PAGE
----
Haralambi Markov looks at my story “The Chrysanthemum Bride”, which first appeared at Fantasy Magazine in 2009.
“The Chrysanthemum Bride” gives Slatter the necessary setting and platform to examine the unsavory fates allotted to women who embody the traditional female virtues – beauty, grace, poise and submission – and deconstruct the ‘happy ever after’ moment that comes to virtuous and beautiful girls who meet their prince. What better way to do so than in ancient China with its overcomplicated hierarchy and intricate cultural structure compromising of rituals, customs and rules.
Predominantly, “The Chrysanthemum Bride” explores beauty – its presence and its absence, its weight and its price – through the lives of two sisters, Mei-Ju and Chen-Ju. Although have the same blood and the same heritage, Mei-Ju is beautiful whereas her sister is plain. It’s not a pretty sisterly relationship as beauty serves as a divide where one stands above the other. The simple fact Mei-Ju possesses startling beauty warrants a special treatment:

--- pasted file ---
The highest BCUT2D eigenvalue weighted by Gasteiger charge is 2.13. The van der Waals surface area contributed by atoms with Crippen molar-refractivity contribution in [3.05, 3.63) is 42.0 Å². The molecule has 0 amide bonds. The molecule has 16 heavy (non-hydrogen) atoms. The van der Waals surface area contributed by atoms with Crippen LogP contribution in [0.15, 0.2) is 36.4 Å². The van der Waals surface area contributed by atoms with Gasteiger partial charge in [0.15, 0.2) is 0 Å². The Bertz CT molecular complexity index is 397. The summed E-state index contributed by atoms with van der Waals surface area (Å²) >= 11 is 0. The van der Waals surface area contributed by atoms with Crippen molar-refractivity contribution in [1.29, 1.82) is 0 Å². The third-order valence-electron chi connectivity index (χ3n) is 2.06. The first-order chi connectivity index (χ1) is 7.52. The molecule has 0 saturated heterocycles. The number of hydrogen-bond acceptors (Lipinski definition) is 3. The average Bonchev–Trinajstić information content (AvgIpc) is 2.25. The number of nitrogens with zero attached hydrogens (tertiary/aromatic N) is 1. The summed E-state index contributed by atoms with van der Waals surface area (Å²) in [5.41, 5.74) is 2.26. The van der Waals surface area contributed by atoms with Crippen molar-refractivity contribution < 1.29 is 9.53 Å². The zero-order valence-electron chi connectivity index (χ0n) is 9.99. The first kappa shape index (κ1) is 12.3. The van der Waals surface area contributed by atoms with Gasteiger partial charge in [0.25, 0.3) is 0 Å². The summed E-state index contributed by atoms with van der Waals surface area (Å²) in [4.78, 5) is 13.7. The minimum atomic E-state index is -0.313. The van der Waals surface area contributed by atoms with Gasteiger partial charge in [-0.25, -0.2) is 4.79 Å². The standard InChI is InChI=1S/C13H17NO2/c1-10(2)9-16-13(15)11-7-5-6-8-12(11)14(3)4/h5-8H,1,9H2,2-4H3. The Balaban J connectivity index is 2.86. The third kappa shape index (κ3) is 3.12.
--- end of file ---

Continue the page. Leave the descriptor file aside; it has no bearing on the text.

“She is sleek but a little plump; any spare food goes to her, to keep her beauty intact, for her family believe this is how she will save them. If she is lovely enough, a rich man will take her as wife or concubine, then, they pray, prosperity will flow to them, that emptiness will become full again.”